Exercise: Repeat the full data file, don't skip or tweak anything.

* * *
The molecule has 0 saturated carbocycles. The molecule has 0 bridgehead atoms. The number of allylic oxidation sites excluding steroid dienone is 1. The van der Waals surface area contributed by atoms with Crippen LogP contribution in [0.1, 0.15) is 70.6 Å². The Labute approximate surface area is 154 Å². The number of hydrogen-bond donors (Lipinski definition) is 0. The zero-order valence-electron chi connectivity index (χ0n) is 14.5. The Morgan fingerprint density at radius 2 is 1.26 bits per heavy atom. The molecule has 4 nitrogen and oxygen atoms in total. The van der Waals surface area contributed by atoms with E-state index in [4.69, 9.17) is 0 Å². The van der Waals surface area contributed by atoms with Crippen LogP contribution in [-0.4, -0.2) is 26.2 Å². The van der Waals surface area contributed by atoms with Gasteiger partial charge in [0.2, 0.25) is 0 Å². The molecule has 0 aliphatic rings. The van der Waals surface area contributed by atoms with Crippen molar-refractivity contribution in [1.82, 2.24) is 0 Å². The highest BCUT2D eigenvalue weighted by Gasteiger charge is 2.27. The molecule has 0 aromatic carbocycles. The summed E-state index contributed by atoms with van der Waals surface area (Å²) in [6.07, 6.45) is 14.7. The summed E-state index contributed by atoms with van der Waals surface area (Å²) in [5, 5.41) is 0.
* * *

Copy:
The molecule has 0 saturated carbocycles. The molecule has 0 bridgehead atoms. The number of allylic oxidation sites excluding steroid dienone is 1. The van der Waals surface area contributed by atoms with Crippen LogP contribution in [0.1, 0.15) is 70.6 Å². The Labute approximate surface area is 154 Å². The number of hydrogen-bond donors (Lipinski definition) is 0. The zero-order valence-electron chi connectivity index (χ0n) is 14.5. The Morgan fingerprint density at radius 2 is 1.26 bits per heavy atom. The molecule has 4 nitrogen and oxygen atoms in total. The van der Waals surface area contributed by atoms with E-state index in [4.69, 9.17) is 0 Å². The van der Waals surface area contributed by atoms with Crippen LogP contribution in [-0.4, -0.2) is 26.2 Å². The van der Waals surface area contributed by atoms with Gasteiger partial charge in [0.2, 0.25) is 0 Å². The molecule has 0 aliphatic rings. The van der Waals surface area contributed by atoms with Crippen molar-refractivity contribution in [1.82, 2.24) is 0 Å². The highest BCUT2D eigenvalue weighted by Gasteiger charge is 2.27. The molecule has 0 aromatic carbocycles. The summed E-state index contributed by atoms with van der Waals surface area (Å²) in [6.07, 6.45) is 14.7. The summed E-state index contributed by atoms with van der Waals surface area (Å²) in [5, 5.41) is 0.